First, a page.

Seven years after tearing down the old airport hotel, Sacramento International Airport has reached a deal with a private developer to build a new facility on site – a five-story hotel that will sit within short walking distance of both passenger terminals.
The deal, years in the making, will provide airport customers with a privately built 135-room Hyatt Place. The hotel will include an indoor pool and spa, fitness room, dining area and 3,500 square feet of meeting space.
Airport director John Wheat called the hotel deal a double bonus, returning a major passenger amenity to airport grounds and providing a needed income boost. Airport officials have sought ways to boost revenue to pay down a $1 billion debt load from the recent construction of a new terminal and passenger concourse building.
“It is definitely a nice convenience to our passengers,” Wheat said. “We look at it as a customer service. And, secondly, it generates additional revenue to the airport system.”
Sign Up and Save
Get six months of free digital access to The Sacramento Bee
The developer, Sonnenblick Industries LLC of Southern California, has been negotiating for two years with the county on the deal. Sonnenblick, the sole company to respond to the airport’s request for proposals, specializes in government buildings but has built a number of hotels and increased its hotel development in recent years.
The airport tore down the previous on-site hotel in 2008 to make room for Terminal B. Officials had originally planned to build a new hotel several years ago as part of the Terminal B expansion project, but were forced to eliminate it as a cost-saving move during the recession.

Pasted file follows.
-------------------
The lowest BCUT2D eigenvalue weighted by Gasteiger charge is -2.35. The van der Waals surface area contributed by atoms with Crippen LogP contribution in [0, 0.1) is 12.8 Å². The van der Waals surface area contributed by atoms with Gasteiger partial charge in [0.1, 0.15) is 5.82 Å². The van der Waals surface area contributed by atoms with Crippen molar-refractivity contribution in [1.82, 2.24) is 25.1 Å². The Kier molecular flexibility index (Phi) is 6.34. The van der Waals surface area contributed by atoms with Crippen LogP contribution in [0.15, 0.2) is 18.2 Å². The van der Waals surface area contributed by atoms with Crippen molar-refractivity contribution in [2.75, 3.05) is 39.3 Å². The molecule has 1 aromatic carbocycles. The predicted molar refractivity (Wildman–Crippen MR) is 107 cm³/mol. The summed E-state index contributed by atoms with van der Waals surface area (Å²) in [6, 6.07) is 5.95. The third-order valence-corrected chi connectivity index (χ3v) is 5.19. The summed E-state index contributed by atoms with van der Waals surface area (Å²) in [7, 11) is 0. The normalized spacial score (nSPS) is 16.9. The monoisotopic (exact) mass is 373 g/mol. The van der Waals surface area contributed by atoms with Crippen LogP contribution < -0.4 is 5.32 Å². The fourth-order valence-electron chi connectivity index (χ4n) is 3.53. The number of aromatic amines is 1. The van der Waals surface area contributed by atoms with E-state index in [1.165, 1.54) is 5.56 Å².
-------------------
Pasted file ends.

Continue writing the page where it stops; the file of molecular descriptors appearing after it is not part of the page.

Until recently, the airport and other Natomas-area landowners have been unable to build new structures because of a de facto building moratorium until flood improvement funding was authorized. That moratorium appears ready to be lifted this spring or summer.
Airport officials will present the deal to the county Board of Supervisors on Tuesday for approval.
According to a staff report for that meeting, Sonnenblick will build the hotel on a 1.4-acre site it will lease from the airport next to the parking garage. The developer will pay the airport a one-time fee of $2.46 million to use 164 ground-floor spaces in the garage for guest parking.
The company also will pay the airport an annual $900,000 in rent for the first four years. In year five and beyond, the rent will be set at a percentage of hotel gross revenue, estimated to be about $475,000 in year five.
The hotel construction cost, to be borne by Sonnenblick, is expected to be about $24 million. Construction is expected to take two to three years.
The hotel site will be on a triangular grassy area, currently unused, at the north end of the parking garage.
Call The Bee’s Tony Bizjak, (916) 321-1059.